A quick and incomplete mental sketch of how all this happened might go something like this (investigations will find out a whole lot more). The wind turbines out west froze Friday. Demand statewide surged as every county got blasted, starting Friday to Saturday. As demand surged, wind — which usually provides between 25% to 42% of Texas power but can drop to roughly 10% in the winter — dropped all the way to about 2% of its normal output Monday night and Tuesday morning. Natural gas compensated, but then its pipelines froze, and even the oil wells froze up. Production in the Permian went off a cliff, causing havoc in the market energy prices. Ice was also snapping powerlines in untold numbers of places. Crews have been hampered even getting to them due to the widespread ice. The state had no respite, no region where demand for power was not surging so it could balance the grid, which it usually does have. For instance, in most circumstances, it could get very cold in the Panhandle but still be 70 from Waco south. That’s a huge area, larger than many whole states, over which most people won’t be using a lot of power, so power could be surged to the cold area, which is also larger than many whole states, and which is not as heavily populated. But this week, the entire state — which is the size of France and twice the size of Germany* — froze. And millions have already been hitting power harder than usual by working from home thanks to the pandemic. Then we all, 29 million of us thanks to population growth that none of our infrastructure has been able to keep up with (thanks, California!), needed a lot of heat just to make our homes liveable and keep pipes from bursting and destroying everything. Did I mention that most Texas homes are engineered for extreme summer heat, not arctic winters? And, that we have millions who’ve never dealt with cold and ice like this before, either because they’re new to the state or because this is a historic storm?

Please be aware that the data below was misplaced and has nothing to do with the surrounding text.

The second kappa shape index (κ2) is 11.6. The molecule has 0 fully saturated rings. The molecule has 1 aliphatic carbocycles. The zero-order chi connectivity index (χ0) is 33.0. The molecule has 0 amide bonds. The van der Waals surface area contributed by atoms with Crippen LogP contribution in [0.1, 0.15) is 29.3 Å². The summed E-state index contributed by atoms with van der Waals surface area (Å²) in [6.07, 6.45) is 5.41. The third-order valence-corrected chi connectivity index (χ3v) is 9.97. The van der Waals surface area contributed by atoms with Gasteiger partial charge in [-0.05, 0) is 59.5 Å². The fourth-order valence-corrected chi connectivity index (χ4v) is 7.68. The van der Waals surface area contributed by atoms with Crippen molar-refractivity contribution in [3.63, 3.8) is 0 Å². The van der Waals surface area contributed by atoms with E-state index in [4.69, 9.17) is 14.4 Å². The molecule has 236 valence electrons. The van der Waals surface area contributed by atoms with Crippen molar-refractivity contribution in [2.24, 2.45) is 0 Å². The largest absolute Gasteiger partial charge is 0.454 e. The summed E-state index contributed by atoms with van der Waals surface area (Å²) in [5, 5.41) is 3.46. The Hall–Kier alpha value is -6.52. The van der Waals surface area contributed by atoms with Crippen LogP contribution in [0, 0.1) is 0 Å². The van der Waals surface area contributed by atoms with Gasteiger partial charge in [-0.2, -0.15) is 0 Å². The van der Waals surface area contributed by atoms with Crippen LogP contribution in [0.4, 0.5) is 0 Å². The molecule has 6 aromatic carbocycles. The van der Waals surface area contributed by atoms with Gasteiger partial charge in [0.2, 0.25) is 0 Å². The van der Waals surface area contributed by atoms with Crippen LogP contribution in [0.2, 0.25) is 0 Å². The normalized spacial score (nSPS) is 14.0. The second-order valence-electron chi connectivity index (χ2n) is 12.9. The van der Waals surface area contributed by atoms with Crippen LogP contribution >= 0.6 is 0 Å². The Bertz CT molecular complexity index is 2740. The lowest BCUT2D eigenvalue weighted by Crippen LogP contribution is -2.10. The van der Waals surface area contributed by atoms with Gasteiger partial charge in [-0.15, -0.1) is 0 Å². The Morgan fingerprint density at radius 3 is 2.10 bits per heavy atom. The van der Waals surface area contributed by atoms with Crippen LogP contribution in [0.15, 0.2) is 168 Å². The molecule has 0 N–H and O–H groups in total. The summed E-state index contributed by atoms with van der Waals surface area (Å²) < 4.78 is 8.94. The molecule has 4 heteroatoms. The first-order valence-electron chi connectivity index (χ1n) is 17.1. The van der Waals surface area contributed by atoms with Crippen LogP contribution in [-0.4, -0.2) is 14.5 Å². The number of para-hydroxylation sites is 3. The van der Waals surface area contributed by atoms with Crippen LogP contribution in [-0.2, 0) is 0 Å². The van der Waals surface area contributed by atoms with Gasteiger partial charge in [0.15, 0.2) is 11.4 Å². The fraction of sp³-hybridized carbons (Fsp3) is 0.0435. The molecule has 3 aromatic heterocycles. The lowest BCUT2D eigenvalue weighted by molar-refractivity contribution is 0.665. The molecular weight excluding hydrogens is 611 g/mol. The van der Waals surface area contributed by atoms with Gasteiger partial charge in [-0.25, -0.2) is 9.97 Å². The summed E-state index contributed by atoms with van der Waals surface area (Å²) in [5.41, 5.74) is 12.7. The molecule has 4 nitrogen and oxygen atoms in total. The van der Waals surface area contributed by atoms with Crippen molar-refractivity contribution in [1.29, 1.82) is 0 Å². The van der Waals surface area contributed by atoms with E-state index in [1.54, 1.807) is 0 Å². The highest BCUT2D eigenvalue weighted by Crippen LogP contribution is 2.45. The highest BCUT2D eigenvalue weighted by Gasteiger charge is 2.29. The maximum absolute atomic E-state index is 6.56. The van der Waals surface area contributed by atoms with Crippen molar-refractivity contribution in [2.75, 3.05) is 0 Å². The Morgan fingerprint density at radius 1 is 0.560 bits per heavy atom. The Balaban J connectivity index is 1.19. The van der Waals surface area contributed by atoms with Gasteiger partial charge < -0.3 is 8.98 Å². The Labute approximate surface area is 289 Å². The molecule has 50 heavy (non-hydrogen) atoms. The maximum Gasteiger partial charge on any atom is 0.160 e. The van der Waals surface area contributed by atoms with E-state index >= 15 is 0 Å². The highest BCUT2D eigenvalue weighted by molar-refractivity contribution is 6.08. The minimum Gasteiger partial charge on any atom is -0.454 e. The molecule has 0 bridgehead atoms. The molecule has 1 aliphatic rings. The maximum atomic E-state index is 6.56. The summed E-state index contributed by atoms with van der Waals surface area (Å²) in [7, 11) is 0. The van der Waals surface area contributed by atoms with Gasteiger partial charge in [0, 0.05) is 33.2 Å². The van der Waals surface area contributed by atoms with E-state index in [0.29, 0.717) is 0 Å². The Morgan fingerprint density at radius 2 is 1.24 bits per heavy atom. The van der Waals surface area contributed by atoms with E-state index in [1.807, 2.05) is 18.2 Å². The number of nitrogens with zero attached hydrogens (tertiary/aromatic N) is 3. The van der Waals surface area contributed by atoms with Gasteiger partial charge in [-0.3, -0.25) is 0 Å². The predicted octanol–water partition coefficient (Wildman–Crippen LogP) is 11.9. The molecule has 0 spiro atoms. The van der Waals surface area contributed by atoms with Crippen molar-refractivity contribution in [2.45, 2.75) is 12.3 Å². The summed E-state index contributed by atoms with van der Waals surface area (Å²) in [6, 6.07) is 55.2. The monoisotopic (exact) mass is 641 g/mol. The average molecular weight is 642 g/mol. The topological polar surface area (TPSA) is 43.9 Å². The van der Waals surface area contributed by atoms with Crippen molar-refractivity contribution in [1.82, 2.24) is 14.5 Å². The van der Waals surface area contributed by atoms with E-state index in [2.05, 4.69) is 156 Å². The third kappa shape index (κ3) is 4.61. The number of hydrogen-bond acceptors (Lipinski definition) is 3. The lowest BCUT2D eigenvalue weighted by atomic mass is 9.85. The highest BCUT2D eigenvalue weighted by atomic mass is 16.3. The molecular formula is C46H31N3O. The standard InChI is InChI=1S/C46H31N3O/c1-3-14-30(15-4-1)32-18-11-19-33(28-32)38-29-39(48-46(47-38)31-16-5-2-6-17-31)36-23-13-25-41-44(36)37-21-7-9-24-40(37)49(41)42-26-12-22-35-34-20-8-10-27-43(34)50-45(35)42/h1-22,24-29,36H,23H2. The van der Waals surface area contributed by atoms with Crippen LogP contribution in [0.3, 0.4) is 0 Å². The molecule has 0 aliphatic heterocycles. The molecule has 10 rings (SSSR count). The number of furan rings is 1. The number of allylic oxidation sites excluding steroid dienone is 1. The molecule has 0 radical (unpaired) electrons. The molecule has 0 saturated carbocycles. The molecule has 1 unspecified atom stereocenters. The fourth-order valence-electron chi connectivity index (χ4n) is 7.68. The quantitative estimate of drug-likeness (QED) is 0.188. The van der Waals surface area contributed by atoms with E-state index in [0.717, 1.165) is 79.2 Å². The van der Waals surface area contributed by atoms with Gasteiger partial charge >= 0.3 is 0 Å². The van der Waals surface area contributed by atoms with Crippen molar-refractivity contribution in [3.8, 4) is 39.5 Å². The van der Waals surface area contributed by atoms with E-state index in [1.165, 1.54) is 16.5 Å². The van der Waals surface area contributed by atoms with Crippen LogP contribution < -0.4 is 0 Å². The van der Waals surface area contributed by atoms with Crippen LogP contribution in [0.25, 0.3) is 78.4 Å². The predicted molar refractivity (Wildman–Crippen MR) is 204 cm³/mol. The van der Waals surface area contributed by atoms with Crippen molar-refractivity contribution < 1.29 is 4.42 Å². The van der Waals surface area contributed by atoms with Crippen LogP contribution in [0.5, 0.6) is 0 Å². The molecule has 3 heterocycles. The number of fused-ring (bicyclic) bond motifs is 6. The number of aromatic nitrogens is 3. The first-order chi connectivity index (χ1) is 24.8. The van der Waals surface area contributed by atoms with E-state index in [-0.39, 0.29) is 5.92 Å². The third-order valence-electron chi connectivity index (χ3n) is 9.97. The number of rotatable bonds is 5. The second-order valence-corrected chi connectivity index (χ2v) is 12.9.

I’m not a fan of using the phrase “perfect storm,” but this was one and still is.
ERCOT will change. Count on that.
Rep. Jeff Leach, R-Plano, told WFAA that he was “totally shocked” to learn a third of the ERCOT Board of Directors lived outside Texas.
“People who are making literally life and death decisions on behalf of our families and our communities don’t even live in the state of Texas,” Leach said. ”… I’m frustrated and cannot believe that the board chair of our leading energy decision maker doesn’t even live in Texas, but lives in Michigan. It just cannot be that way here in the Lone Star State.”
Leach said he has begun drafting legislation to prohibit non-Texans from serving on the ERCOT Board. Now, board members are appointed by a nominating committee made up of current members.
That screams “conflict of interest” and “sweetheart deals.”
ERCOT will have to change, a lot. Its methods will change, its board will change, its transparency and communications will change. Anything less will not leave us ready for the next storm and for communicating what’s happening to Texans affected by it. Several agencies may have to consider some new measures and mandates.
Between the pandemic, the economy, a brewing border crisis, and now this massive winter disaster, the governor and the legislators have their work cut out for them. They’ll have to be proactive and smart. Millions of Texans are still freezing and are justifiably angry about it.
*I originally wrote that Texas is the “size of Germany.” Turns out it’s twice that. It’s not often I underestimate the size of Texas, but I did here.
Bryan Preston served as chief of staff to Texas Railroad Commissioner Ryan Sitton. The Texas Railroad Commission regulates oil and gas production in the Lone Star State, which is the nation’s top energy-producing state. He is the author of Hubble’s Revelations: The Amazing Time Machine and Its Most Important Discoveries. He’s a veteran, author, and Texan.